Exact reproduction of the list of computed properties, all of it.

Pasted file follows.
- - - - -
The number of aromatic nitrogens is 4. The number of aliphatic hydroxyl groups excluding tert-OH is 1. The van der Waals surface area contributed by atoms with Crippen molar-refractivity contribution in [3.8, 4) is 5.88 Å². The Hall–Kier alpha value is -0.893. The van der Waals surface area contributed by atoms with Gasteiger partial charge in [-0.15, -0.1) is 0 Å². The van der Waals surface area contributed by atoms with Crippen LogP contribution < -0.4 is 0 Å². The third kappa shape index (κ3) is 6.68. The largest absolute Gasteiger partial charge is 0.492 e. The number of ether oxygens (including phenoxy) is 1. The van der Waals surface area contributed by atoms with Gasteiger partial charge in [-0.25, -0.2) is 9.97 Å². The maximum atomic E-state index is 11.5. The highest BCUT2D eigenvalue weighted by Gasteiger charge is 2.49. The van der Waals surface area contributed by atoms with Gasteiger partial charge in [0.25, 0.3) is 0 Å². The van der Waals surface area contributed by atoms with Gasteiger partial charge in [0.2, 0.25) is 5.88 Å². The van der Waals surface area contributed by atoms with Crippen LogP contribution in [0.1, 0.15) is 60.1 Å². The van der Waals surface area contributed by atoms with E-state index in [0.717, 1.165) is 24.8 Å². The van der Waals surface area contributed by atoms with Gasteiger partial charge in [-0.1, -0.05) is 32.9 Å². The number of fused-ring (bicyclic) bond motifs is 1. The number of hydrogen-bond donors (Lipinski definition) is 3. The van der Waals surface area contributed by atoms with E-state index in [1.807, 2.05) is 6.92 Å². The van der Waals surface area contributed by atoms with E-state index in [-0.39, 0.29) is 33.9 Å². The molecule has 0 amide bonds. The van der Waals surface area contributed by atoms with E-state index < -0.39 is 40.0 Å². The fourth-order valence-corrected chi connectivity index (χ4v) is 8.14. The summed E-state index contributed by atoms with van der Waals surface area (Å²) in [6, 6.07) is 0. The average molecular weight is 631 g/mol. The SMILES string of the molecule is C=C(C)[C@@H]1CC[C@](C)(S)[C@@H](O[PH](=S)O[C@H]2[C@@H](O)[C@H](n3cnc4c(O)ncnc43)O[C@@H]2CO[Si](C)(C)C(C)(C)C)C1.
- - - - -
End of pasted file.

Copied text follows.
The number of aromatic nitrogens is 4. The number of aliphatic hydroxyl groups excluding tert-OH is 1. The van der Waals surface area contributed by atoms with Crippen molar-refractivity contribution in [3.8, 4) is 5.88 Å². The Hall–Kier alpha value is -0.893. The van der Waals surface area contributed by atoms with Gasteiger partial charge in [-0.15, -0.1) is 0 Å². The van der Waals surface area contributed by atoms with Crippen LogP contribution < -0.4 is 0 Å². The third kappa shape index (κ3) is 6.68. The largest absolute Gasteiger partial charge is 0.492 e. The number of ether oxygens (including phenoxy) is 1. The van der Waals surface area contributed by atoms with Gasteiger partial charge in [-0.25, -0.2) is 9.97 Å². The maximum atomic E-state index is 11.5. The highest BCUT2D eigenvalue weighted by Gasteiger charge is 2.49. The van der Waals surface area contributed by atoms with Gasteiger partial charge in [0.25, 0.3) is 0 Å². The van der Waals surface area contributed by atoms with Gasteiger partial charge in [0.2, 0.25) is 5.88 Å². The van der Waals surface area contributed by atoms with Crippen LogP contribution in [0.1, 0.15) is 60.1 Å². The van der Waals surface area contributed by atoms with E-state index in [0.717, 1.165) is 24.8 Å². The van der Waals surface area contributed by atoms with Gasteiger partial charge in [-0.1, -0.05) is 32.9 Å². The number of fused-ring (bicyclic) bond motifs is 1. The number of hydrogen-bond donors (Lipinski definition) is 3. The van der Waals surface area contributed by atoms with E-state index in [1.807, 2.05) is 6.92 Å². The van der Waals surface area contributed by atoms with E-state index in [-0.39, 0.29) is 33.9 Å². The molecule has 0 amide bonds. The van der Waals surface area contributed by atoms with E-state index < -0.39 is 40.0 Å². The fourth-order valence-corrected chi connectivity index (χ4v) is 8.14. The summed E-state index contributed by atoms with van der Waals surface area (Å²) in [6, 6.07) is 0. The average molecular weight is 631 g/mol. The SMILES string of the molecule is C=C(C)[C@@H]1CC[C@](C)(S)[C@@H](O[PH](=S)O[C@H]2[C@@H](O)[C@H](n3cnc4c(O)ncnc43)O[C@@H]2CO[Si](C)(C)C(C)(C)C)C1.